Objectives Over 30 years ago we demonstrated the poor criterion validity of a popular fitness test, the 20 m shuttle run or ‘bleep’ test (20mSRT). We discounted the test and assumed that others with demonstrable validity and reliability would replace its use in research. Around then, our attention was drawn to an eloquent but obscure paper by JM Tanner (1949) which detailed the fallacy of simple division by body mass to accommodate body size differences in physiological function. Tanner described how incorrect analyses led to patients having ‘no more formidable disease than statistical artefact’. Aware of the significance of this paper for our own field, over the next 15 years we published numerous data and tutorial papers demonstrating appropriate methods to measure and interpret cardiorespiratory fitness (CRF) during growth. Not only is the 20mSRT not a valid estimate of measured CRF, it predicts values expressed in simple ratio with body mass.
Method Despite our efforts, the past 10 years have seen a global explosion in published research studies of children’s CRF anchored in these flawed methodologies. Data from millions of children worldwide have been collated into international norms, used to examine present and predict future cardiovascular and metabolic health, and to identify individual children who warrant intervention to reduce their risk of future cardiovascular disease – the raising of ‘clinical red flags’. Data from these studies’ present patterns of temporal changes in CRF which directly conflict with rigorously collected and appropriately analysed laboratory data. The 20mSRT test is being supported by international movements as a way of monitoring physical activity levels although objective data reveal the two to be unrelated. Moreover, clinical populations of children with serious life-limiting conditions are being put through maximal laboratory exercise testing with conclusions about their health status being made upon an inappropriate statistical analysis.
Results We believe the continued use of these flawed methodologies in vast numbers of children world-wide to be ethically and morally indefensible. By way of response we have, within the past 12 months: submitted 7 original data papers based upon extensive cross- sectional and longitudinal data founded on over 2000 rigorously determined individual assessments – all of which provide details of and recommendations for statistically justified analytical methods; we have submitted 7 editorial/commentary pieces to paediatric medical, sports medicine and physical education journals, and written 2 responses to letters from those entrenched in poor methodologies. Despite our polite, transparent, scientifically-based pleas for ‘constructive, collaborative debate’ we have encountered editorial bias, e.g. turned down without review; turned down despite positive reviews; appealed editorial decisions and been prevented from responding to letters commenting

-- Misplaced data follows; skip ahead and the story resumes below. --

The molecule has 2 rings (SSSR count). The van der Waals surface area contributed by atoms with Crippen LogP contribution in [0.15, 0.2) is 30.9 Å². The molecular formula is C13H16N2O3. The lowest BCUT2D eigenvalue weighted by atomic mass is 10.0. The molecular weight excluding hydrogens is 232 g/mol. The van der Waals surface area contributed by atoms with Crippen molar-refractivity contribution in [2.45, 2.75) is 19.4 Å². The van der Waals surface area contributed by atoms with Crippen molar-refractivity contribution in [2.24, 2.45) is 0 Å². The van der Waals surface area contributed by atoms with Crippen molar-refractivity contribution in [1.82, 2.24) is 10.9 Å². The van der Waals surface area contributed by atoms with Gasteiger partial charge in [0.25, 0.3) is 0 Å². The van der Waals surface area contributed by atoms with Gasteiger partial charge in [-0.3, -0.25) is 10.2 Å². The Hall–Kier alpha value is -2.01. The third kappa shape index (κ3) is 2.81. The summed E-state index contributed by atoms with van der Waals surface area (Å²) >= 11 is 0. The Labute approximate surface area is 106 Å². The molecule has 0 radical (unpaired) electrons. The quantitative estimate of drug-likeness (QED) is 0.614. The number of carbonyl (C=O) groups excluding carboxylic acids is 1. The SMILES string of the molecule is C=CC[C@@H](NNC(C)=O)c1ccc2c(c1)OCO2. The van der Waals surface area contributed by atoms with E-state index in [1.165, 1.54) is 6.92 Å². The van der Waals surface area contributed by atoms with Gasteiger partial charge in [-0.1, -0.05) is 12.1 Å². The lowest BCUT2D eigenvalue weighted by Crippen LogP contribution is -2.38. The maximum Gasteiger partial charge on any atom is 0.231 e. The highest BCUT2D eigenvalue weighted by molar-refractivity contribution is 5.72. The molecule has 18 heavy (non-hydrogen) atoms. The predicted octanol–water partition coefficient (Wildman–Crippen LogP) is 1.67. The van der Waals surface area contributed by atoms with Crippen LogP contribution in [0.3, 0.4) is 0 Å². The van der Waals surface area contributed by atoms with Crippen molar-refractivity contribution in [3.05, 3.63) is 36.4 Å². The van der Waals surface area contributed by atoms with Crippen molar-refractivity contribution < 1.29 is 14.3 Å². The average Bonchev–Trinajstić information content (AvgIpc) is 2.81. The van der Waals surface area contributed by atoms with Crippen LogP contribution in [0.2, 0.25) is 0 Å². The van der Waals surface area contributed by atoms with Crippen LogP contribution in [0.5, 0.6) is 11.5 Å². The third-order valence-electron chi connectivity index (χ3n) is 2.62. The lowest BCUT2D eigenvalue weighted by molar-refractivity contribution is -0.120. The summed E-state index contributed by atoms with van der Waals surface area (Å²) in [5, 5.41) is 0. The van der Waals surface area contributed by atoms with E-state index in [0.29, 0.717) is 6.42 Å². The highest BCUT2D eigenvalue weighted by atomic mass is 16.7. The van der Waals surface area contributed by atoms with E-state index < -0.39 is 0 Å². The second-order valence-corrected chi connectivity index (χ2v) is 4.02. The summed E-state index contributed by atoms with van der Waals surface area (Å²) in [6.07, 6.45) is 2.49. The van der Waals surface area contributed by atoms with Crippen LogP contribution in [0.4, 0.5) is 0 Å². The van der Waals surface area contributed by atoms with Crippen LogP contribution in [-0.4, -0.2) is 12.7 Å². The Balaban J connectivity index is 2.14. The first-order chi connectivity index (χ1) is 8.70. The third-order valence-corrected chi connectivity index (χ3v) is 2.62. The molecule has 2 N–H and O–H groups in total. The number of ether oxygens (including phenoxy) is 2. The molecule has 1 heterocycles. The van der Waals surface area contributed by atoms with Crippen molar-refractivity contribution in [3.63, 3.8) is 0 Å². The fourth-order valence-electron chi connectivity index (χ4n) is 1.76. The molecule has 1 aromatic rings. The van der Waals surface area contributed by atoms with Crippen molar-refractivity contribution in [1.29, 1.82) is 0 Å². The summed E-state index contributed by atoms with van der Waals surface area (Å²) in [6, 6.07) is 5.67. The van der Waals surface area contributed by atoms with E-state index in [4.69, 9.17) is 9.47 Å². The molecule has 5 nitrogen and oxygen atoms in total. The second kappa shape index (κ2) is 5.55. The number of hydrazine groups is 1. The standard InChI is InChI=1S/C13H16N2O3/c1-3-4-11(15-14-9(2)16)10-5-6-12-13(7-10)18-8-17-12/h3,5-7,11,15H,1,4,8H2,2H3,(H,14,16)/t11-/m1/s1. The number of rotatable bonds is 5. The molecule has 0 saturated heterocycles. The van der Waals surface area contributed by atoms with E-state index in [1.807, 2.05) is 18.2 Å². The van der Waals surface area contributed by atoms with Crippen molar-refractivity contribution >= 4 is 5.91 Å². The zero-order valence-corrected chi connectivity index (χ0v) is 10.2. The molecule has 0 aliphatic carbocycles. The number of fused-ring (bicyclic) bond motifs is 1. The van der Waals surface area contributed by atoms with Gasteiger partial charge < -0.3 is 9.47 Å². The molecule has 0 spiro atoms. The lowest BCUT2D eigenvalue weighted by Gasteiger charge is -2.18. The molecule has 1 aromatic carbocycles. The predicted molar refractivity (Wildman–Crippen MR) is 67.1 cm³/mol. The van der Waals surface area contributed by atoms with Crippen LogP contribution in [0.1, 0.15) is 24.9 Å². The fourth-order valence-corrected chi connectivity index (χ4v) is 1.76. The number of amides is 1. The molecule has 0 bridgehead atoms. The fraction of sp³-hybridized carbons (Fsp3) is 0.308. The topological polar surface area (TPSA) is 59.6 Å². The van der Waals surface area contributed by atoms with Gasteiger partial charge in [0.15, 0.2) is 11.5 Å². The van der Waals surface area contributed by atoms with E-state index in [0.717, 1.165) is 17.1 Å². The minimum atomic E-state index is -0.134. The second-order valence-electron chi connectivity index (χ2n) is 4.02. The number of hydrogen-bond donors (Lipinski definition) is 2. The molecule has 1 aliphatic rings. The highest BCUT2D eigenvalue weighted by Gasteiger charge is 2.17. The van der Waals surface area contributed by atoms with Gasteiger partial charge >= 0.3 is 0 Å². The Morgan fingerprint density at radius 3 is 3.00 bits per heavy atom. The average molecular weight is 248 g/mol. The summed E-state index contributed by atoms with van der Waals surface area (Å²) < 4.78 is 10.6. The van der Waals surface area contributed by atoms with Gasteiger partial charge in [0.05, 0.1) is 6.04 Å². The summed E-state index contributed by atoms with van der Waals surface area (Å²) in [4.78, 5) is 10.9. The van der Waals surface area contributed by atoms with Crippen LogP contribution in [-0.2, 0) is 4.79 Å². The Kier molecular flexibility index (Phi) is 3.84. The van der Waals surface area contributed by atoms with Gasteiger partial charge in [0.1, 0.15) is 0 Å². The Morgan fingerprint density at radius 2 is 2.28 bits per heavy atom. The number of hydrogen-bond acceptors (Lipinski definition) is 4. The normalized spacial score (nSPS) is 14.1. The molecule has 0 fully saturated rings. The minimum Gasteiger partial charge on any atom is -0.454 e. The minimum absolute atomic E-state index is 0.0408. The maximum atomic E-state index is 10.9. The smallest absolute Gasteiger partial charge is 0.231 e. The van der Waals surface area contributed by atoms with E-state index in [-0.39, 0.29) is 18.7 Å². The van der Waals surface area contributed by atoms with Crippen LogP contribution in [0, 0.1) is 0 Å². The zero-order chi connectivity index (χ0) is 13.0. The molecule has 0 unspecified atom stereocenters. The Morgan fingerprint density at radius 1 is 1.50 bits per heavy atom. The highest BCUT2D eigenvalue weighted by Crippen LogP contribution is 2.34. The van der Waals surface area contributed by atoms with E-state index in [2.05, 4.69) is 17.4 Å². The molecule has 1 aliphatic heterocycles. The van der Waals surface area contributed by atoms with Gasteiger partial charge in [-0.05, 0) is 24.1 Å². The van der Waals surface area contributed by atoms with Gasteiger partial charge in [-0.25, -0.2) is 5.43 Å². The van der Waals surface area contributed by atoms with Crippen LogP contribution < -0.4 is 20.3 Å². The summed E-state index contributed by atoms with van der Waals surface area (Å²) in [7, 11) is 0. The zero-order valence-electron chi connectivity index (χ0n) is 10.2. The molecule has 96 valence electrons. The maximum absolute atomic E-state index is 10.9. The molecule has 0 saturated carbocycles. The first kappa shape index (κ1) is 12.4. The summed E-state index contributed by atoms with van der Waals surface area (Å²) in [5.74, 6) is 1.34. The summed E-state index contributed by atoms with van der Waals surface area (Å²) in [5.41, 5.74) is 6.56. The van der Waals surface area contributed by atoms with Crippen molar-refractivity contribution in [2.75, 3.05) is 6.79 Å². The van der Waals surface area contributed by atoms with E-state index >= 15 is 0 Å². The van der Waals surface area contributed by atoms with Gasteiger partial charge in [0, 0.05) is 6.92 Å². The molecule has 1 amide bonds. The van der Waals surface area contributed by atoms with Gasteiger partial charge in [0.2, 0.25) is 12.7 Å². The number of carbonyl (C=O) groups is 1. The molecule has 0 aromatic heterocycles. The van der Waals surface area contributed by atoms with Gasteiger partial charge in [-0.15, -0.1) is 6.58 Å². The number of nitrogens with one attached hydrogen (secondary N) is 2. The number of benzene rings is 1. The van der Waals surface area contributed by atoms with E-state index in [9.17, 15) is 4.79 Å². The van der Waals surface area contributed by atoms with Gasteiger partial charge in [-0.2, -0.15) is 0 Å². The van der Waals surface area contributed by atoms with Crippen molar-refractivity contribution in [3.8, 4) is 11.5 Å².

Conclusions Others have attempted to diminish our contributions by employing in letters a tone of thinly disguised hostility or accusing us of evangelistic fervour whilst failing to justify their own methods. Yes, we are challenging; shifting an entire research culture, which has its roots in university teaching, is not easy – scientific rigour in aspects of our discipline plays second fiddle to practical, convenient, traditional and feasible. Although this is happening on the periphery of mainstream medical research, children’s health matters and as the population becomes increasingly sedentary and overweight we urgently need to develop scientifically rigorous methods to measure and interpret CRF in health and disease. Already a generation of researchers and policy makers has been misinformed and misled by flawed data. Those of us facing these challenges need to work together to develop strategies for shifting research culture back towards defensible science.
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